Dry Creek Falls to Herman Creek
Central Gorge, Oregon
On the Dry Creek Falls trail (photographer: Yeng Tang)
Hike Details
Type:
Out and back
Distance:
8.6 miles round trip
Elevation Gain:
750 feet
Difficulty:
Easy
Trail Features
Family Friendly:
No
Restrooms:
Yes
Trailhead Pass:
Trail Details
WildflowersWaterfallWaterfall
Begin at the Dry Creek Falls Trailhead, on the Oregon side of the Bridge of the Gods. Named after its past use as the water source for Cascade Locks, this waterfall is reachable via a segment of the Pacific Crest Trail. To access the trailhead, cross the road that leads to the Bridge of the Gods toll booth and start onto the PCT. Follow the trail under the highway and up the gravel road (about 100 yards). Then turn left onto the PCT. Head slowly uphill, climbing about one mile to an access road. Turn right and follow the road for 100 yards until the trail resumes. Follow the path downward through lava boulders until you reach the creek (about 1 mile), then turn right and continue another 0.2 miles to the falls.
 
Extension from Dry Creek Falls to Herman Creek Pinnacles
To see the pinnacles, backtrack to the junction with the bridge crossing. Turn right, cross the bridge, and continue 1.6 miles on the trail to the obvious humps and return, retracing your footsteps back to your car. Total mileage is 7.6 miles.

Driving Directions

Bridge of the Gods Trailhead or Toll Booth Park:  From I-84 take Exit #44/Cascade Locks. Follow the signs to Bridge of the Gods/Stevenson. Before crossing the bridge, you'll see a wooded park on your right. This is the trailhead. Park here. Please note this trailhead is closed during the winter months. If so, park near the Charburger restaurant or under the bridge. There's plenty of parking there. The trail begins across the road (south of the trailhead), passing under I-84.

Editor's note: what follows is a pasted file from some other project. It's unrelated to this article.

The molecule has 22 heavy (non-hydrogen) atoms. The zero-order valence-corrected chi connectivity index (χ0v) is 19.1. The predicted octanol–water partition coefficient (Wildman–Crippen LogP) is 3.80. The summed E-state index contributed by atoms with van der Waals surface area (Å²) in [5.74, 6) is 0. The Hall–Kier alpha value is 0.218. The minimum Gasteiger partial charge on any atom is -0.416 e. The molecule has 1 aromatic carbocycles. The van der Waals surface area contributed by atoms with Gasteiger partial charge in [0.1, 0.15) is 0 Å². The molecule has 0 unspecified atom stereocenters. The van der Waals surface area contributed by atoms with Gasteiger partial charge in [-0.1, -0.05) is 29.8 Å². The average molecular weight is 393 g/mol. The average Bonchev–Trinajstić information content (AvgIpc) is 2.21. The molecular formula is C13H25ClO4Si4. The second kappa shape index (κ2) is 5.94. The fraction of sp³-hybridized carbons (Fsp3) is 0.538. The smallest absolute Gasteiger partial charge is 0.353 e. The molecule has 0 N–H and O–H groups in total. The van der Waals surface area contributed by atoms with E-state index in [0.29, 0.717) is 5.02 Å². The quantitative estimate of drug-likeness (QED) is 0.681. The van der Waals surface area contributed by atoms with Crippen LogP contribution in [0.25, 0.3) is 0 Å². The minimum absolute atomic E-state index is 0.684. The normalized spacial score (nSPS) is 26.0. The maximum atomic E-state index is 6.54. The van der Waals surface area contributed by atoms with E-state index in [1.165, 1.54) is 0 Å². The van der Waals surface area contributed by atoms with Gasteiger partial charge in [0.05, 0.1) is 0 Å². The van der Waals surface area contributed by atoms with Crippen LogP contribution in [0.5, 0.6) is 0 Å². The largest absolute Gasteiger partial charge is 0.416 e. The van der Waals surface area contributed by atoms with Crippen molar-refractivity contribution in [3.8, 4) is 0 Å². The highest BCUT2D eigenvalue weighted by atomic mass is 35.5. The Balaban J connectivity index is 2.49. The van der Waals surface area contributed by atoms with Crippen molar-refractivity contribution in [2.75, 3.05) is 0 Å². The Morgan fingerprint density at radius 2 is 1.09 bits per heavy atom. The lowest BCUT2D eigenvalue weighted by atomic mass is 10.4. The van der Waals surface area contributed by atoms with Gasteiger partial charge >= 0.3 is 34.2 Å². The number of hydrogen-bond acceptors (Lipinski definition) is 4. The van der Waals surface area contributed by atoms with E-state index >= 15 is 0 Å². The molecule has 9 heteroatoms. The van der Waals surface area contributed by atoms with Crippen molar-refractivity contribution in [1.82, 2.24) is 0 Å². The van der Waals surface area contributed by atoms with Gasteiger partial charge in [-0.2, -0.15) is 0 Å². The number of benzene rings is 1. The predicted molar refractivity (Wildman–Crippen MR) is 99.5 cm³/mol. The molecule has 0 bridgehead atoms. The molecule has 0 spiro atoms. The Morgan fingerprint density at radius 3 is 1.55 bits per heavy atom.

Community Connection

Lyle Cherry Orchard’s trailhead is located approximately one mile from the Gorge town of Lyle and is home to the “Lyle” sign that sits above the community. Since this preserve was opened to the public the Lyle Cherry Orchard has provided the community with an accessible natural space right in their back yard. The sunny and dry preserve is the perfect hiking spot to visit during the rainier fall days in the western gorge. Visitors from the Gorge and beyond recreate on Lyle Cherry Orchard and in turn support the local economy.

Photo: View of town of Lyle from Lyle Cherry Orchard (Debbie Asakawa)

Preserve Story

The property where Lyle Cherry Orchard Preserve lies currently was once grazing land for cattle and as the name suggests the eastern part of the preserve held a cherry orchard. The orchard and its trees were well abandoned by the time Nancy Russell purchased the property piece by piece in the 1990’s and later donated it to Friends in 2009. Nancy purchased the property when it came up for sale because it was within key viewing areas on the Oregon side of the Gorge and would have most likely become subdivided for development.

The land is also home to remnants of Lyle Convict Road, a demonstration road built by Sam Hill to convince Washington legislators to fund a Columbia River Highway. When Washington showed no interest in Sam’s project, he invited the entire Oregon legislature to his Maryhill estate to see his "Good Roads" work and Oregon quickly agreed to build on their side of the river what is today the Historic Columbia River Highway.

The trail at Lyle Cherry Orchard was started in when Friends' founder Nancy Russell purchased the property and has been open to the public and maintained Friends and its land trust ever since. In 2019, Washington Trails Association started work to reroute some parts of the trail and add new trail to explore for the benefit of Gorge residents.

In 2013, the land trust and volunteers removed a dilapidated house and outbuildings on the southwestern end of the property. Countless hours were spent removing building materials, old vehicles, garbage, and debris. In 2015 volunteers removed over 1,700 feet of fencing material on the property to allow for the free movement of wildlife across the landscape. Without the help of Friends volunteers and Gorge community members, projects like this would not be possible.

Photos: Before and after cleanup at Lyle Cherry Orchard (Friends' archive)